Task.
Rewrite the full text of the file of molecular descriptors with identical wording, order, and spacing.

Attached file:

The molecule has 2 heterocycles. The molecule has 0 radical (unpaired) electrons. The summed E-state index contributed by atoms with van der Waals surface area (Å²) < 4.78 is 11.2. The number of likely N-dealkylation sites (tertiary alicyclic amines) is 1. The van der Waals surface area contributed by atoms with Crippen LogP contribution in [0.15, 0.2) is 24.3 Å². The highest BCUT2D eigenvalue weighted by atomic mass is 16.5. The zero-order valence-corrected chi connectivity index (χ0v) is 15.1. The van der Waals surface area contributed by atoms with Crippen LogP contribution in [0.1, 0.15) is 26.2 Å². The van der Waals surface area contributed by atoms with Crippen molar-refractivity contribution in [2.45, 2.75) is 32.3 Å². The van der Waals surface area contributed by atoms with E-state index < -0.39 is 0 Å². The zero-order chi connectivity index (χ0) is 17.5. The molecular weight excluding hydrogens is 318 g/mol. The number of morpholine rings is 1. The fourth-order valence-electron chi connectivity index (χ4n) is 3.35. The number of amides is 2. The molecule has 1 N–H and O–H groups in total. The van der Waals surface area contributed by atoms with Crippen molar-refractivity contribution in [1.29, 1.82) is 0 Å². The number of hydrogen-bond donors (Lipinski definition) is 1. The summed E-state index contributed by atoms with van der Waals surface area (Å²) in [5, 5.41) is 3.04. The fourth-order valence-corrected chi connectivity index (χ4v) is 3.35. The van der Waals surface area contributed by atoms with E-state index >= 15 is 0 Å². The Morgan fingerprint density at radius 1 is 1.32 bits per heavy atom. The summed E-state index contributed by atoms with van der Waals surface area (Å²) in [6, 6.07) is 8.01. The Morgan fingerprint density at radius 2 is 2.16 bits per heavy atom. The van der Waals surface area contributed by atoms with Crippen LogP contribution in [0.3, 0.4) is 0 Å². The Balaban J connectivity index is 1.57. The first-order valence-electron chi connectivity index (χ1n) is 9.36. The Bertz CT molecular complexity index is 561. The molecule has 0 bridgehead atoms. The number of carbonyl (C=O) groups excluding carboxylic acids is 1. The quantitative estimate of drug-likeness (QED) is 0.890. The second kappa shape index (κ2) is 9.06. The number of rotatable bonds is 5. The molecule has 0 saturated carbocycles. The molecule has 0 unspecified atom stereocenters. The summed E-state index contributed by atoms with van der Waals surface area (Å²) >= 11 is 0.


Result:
The molecule has 2 heterocycles. The molecule has 0 radical (unpaired) electrons. The summed E-state index contributed by atoms with van der Waals surface area (Å²) < 4.78 is 11.2. The number of likely N-dealkylation sites (tertiary alicyclic amines) is 1. The van der Waals surface area contributed by atoms with Crippen LogP contribution in [0.15, 0.2) is 24.3 Å². The highest BCUT2D eigenvalue weighted by atomic mass is 16.5. The zero-order valence-corrected chi connectivity index (χ0v) is 15.1. The van der Waals surface area contributed by atoms with Crippen LogP contribution in [0.1, 0.15) is 26.2 Å². The van der Waals surface area contributed by atoms with Crippen molar-refractivity contribution in [2.45, 2.75) is 32.3 Å². The van der Waals surface area contributed by atoms with E-state index < -0.39 is 0 Å². The zero-order chi connectivity index (χ0) is 17.5. The molecular weight excluding hydrogens is 318 g/mol. The number of morpholine rings is 1. The fourth-order valence-electron chi connectivity index (χ4n) is 3.35. The number of amides is 2. The molecule has 1 N–H and O–H groups in total. The van der Waals surface area contributed by atoms with Crippen molar-refractivity contribution in [1.29, 1.82) is 0 Å². The number of hydrogen-bond donors (Lipinski definition) is 1. The summed E-state index contributed by atoms with van der Waals surface area (Å²) in [5, 5.41) is 3.04. The fourth-order valence-corrected chi connectivity index (χ4v) is 3.35. The van der Waals surface area contributed by atoms with E-state index >= 15 is 0 Å². The Morgan fingerprint density at radius 1 is 1.32 bits per heavy atom. The summed E-state index contributed by atoms with van der Waals surface area (Å²) in [6, 6.07) is 8.01. The Morgan fingerprint density at radius 2 is 2.16 bits per heavy atom. The van der Waals surface area contributed by atoms with Crippen LogP contribution in [0.3, 0.4) is 0 Å². The Balaban J connectivity index is 1.57. The first-order valence-electron chi connectivity index (χ1n) is 9.36. The Bertz CT molecular complexity index is 561. The molecule has 0 bridgehead atoms. The number of carbonyl (C=O) groups excluding carboxylic acids is 1. The quantitative estimate of drug-likeness (QED) is 0.890. The second kappa shape index (κ2) is 9.06. The number of rotatable bonds is 5. The molecule has 0 saturated carbocycles. The molecule has 0 unspecified atom stereocenters. The summed E-state index contributed by atoms with van der Waals surface area (Å²) >= 11 is 0.